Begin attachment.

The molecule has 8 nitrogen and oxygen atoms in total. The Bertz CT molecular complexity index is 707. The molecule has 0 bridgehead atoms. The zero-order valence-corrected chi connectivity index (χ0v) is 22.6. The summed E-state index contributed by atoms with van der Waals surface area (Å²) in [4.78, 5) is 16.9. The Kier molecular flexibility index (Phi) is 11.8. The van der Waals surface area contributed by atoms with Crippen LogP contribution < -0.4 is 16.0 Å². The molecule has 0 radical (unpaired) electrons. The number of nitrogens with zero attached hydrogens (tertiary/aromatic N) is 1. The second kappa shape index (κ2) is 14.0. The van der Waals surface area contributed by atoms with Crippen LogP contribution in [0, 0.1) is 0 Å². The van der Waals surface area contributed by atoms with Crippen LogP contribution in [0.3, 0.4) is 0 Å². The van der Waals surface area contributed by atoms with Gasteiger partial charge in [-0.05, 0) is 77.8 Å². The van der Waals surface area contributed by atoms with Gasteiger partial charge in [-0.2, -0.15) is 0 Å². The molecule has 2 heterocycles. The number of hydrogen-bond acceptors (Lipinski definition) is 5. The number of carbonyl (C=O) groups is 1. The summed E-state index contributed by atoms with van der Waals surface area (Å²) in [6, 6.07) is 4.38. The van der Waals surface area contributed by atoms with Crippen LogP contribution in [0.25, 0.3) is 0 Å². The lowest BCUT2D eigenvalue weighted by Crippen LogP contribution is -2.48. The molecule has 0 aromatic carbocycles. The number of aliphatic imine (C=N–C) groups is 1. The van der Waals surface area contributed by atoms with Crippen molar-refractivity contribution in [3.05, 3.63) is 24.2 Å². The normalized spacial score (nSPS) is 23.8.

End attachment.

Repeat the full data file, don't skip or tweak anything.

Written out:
The molecule has 8 nitrogen and oxygen atoms in total. The Bertz CT molecular complexity index is 707. The molecule has 0 bridgehead atoms. The zero-order valence-corrected chi connectivity index (χ0v) is 22.6. The summed E-state index contributed by atoms with van der Waals surface area (Å²) in [4.78, 5) is 16.9. The Kier molecular flexibility index (Phi) is 11.8. The van der Waals surface area contributed by atoms with Crippen LogP contribution < -0.4 is 16.0 Å². The molecule has 0 radical (unpaired) electrons. The number of nitrogens with zero attached hydrogens (tertiary/aromatic N) is 1. The second kappa shape index (κ2) is 14.0. The van der Waals surface area contributed by atoms with Crippen LogP contribution in [0, 0.1) is 0 Å². The van der Waals surface area contributed by atoms with Crippen LogP contribution in [0.3, 0.4) is 0 Å². The van der Waals surface area contributed by atoms with Gasteiger partial charge in [-0.05, 0) is 77.8 Å². The van der Waals surface area contributed by atoms with Gasteiger partial charge in [-0.2, -0.15) is 0 Å². The molecule has 2 heterocycles. The number of hydrogen-bond acceptors (Lipinski definition) is 5. The number of carbonyl (C=O) groups is 1. The summed E-state index contributed by atoms with van der Waals surface area (Å²) in [6, 6.07) is 4.38. The van der Waals surface area contributed by atoms with Crippen LogP contribution in [0.25, 0.3) is 0 Å². The lowest BCUT2D eigenvalue weighted by Crippen LogP contribution is -2.48. The molecule has 0 aromatic carbocycles. The number of aliphatic imine (C=N–C) groups is 1. The van der Waals surface area contributed by atoms with Crippen molar-refractivity contribution in [3.05, 3.63) is 24.2 Å². The normalized spacial score (nSPS) is 23.8.